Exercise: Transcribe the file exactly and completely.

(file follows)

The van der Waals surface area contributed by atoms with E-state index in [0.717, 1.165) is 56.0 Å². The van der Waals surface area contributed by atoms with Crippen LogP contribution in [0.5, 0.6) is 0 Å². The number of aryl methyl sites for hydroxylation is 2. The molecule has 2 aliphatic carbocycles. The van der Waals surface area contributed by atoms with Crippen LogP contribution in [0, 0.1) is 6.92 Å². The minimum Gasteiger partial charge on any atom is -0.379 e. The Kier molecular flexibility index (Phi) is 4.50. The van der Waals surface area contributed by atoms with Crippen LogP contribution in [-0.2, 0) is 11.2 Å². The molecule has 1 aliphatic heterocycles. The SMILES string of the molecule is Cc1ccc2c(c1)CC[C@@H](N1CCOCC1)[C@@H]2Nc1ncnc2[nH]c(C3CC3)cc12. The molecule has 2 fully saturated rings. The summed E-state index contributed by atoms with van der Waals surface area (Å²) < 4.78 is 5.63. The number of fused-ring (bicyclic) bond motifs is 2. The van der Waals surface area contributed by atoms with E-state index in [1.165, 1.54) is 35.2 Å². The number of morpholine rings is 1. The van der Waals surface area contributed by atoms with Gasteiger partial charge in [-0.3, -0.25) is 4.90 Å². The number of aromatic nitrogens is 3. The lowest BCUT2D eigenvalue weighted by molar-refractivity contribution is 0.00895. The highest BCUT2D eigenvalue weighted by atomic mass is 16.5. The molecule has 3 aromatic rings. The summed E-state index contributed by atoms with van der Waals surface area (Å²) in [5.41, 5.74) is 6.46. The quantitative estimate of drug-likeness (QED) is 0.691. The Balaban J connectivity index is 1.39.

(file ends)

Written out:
The van der Waals surface area contributed by atoms with E-state index in [0.717, 1.165) is 56.0 Å². The van der Waals surface area contributed by atoms with Crippen LogP contribution in [0.5, 0.6) is 0 Å². The number of aryl methyl sites for hydroxylation is 2. The molecule has 2 aliphatic carbocycles. The van der Waals surface area contributed by atoms with Crippen LogP contribution in [0, 0.1) is 6.92 Å². The minimum Gasteiger partial charge on any atom is -0.379 e. The Kier molecular flexibility index (Phi) is 4.50. The van der Waals surface area contributed by atoms with Crippen LogP contribution in [-0.2, 0) is 11.2 Å². The molecule has 1 aliphatic heterocycles. The SMILES string of the molecule is Cc1ccc2c(c1)CC[C@@H](N1CCOCC1)[C@@H]2Nc1ncnc2[nH]c(C3CC3)cc12. The molecule has 2 fully saturated rings. The summed E-state index contributed by atoms with van der Waals surface area (Å²) < 4.78 is 5.63. The number of fused-ring (bicyclic) bond motifs is 2. The van der Waals surface area contributed by atoms with E-state index in [1.165, 1.54) is 35.2 Å². The number of morpholine rings is 1. The van der Waals surface area contributed by atoms with Gasteiger partial charge in [-0.3, -0.25) is 4.90 Å². The number of aromatic nitrogens is 3. The lowest BCUT2D eigenvalue weighted by molar-refractivity contribution is 0.00895. The highest BCUT2D eigenvalue weighted by atomic mass is 16.5. The molecule has 3 aromatic rings. The summed E-state index contributed by atoms with van der Waals surface area (Å²) in [5.41, 5.74) is 6.46. The quantitative estimate of drug-likeness (QED) is 0.691. The Balaban J connectivity index is 1.39.